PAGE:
"Nifty index has moved too far too fast and became deep oversold; hence we might witness bounces followed by selling emerging on the higher levels. Traders are advised to reduce their short positions and buy on dips in cash market rather than taking leveraged positions. Stops are weekly lows which should be maintained for long positions," he said.
How to invest?
Market experts say that one should look at quality blue-chip with long-term view as they are available at cheap valuations.
"We have a lot of blue-chip companies trading at huge discounts and it makes sense to start accumulating them in this market," said Vinod Nair, Head of Research at Geojit Financial Services.
Historically, it has been seen that market recovery after such corrections is usually sharp and precedes the economic growth rebound.
"We see the current correction as a buying opportunities for the investors who should utilise the declines to lap up the good businesses which have comfortable leverage, strong return ratios and enjoy leadership position. The allocation, however, can either be made in staggered or in lump sum, depending on investor’s risk appetite," said brokerage firm ICICI Securities.
The brokerages said since equity markets are inherently volatile, doing investment through a systematic investment plan (SIP) is the best investment strategy.
"For lump sum investment, a basic thing one needs to ensure is that investment is made at the lower end of the market cycle. Conversely, lump sum investments should be done when historical returns are negative or lower than long term average," ICICI Securities said.
The brokerage added that quality companies in both large-caps and mid, small-caps have done well in 2019 and it expects this trend to continue even in 2020.
A stock specific approach in both large-caps and mid-caps is likely to do well in this market. However, mid-cap and small-cap funds offer a better investment proposition as a stock specific approach may do well in the broader markets.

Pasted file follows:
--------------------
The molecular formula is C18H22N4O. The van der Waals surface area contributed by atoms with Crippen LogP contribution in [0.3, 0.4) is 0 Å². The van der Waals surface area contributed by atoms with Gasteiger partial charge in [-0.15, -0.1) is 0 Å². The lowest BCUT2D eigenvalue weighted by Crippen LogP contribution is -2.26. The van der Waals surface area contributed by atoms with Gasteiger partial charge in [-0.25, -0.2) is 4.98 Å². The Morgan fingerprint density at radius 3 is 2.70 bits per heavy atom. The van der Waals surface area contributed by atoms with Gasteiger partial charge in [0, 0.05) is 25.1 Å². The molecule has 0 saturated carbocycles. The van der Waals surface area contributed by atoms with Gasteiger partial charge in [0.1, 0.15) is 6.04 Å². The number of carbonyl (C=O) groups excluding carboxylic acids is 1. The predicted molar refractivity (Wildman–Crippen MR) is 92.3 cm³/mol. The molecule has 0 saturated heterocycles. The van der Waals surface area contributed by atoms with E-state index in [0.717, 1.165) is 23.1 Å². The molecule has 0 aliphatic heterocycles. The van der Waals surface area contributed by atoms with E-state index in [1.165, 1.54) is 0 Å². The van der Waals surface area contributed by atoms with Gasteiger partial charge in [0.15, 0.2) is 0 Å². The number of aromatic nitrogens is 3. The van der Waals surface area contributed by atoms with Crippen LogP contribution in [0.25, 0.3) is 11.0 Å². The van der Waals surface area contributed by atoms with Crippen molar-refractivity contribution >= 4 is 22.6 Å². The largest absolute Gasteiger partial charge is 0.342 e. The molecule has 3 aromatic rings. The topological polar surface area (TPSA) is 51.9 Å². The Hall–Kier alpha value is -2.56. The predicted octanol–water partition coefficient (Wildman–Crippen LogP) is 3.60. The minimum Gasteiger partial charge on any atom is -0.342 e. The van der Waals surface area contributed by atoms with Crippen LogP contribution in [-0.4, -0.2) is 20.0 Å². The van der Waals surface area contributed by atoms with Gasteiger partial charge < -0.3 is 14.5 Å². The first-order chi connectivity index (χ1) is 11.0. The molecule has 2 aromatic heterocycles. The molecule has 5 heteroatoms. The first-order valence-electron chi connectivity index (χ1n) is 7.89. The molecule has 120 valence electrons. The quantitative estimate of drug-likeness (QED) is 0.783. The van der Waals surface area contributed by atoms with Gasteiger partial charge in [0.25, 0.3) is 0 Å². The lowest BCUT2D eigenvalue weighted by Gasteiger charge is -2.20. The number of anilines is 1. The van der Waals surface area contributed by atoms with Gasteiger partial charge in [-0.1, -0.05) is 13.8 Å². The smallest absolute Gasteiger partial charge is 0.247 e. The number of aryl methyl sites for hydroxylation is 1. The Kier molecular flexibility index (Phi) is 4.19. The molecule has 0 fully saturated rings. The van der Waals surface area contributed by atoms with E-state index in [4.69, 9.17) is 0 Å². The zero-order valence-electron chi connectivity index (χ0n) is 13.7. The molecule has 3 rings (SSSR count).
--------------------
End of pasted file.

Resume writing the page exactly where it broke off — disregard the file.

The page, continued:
"Lumpsum investment in mid-cap, small-cap funds at current levels may be considered. However, the core portfolio should always comprise multicap oriented funds with accumulation being done through an SIP approach," ICICI Securities said.
Neelesh Surana, CIO, Mirae Asset Investment Managers India Pvt. Ltd, told Moneycontrol that the discipline of asset allocation should be maintained given that coronavirus is an evolving situation.
"We would recommend investors look at equities and allocate capital which is not required for the next 3 years. Existing investors should not look at point-to-point returns – most of the losses are quotation and will be recouped over time," he said.
"For large allocations, we would recommend investing about 50 percent lumpsum, and remaining can be spread over the next few weeks. For others, SIPS are the most efficient way of capturing the volatility/downside," he added.Disclaimer: The views and investment tips expressed by investment experts on Moneycontrol.com are their own and not that of the website or its management. Moneycontrol.com advises users to check with certified experts before taking any investment decisions.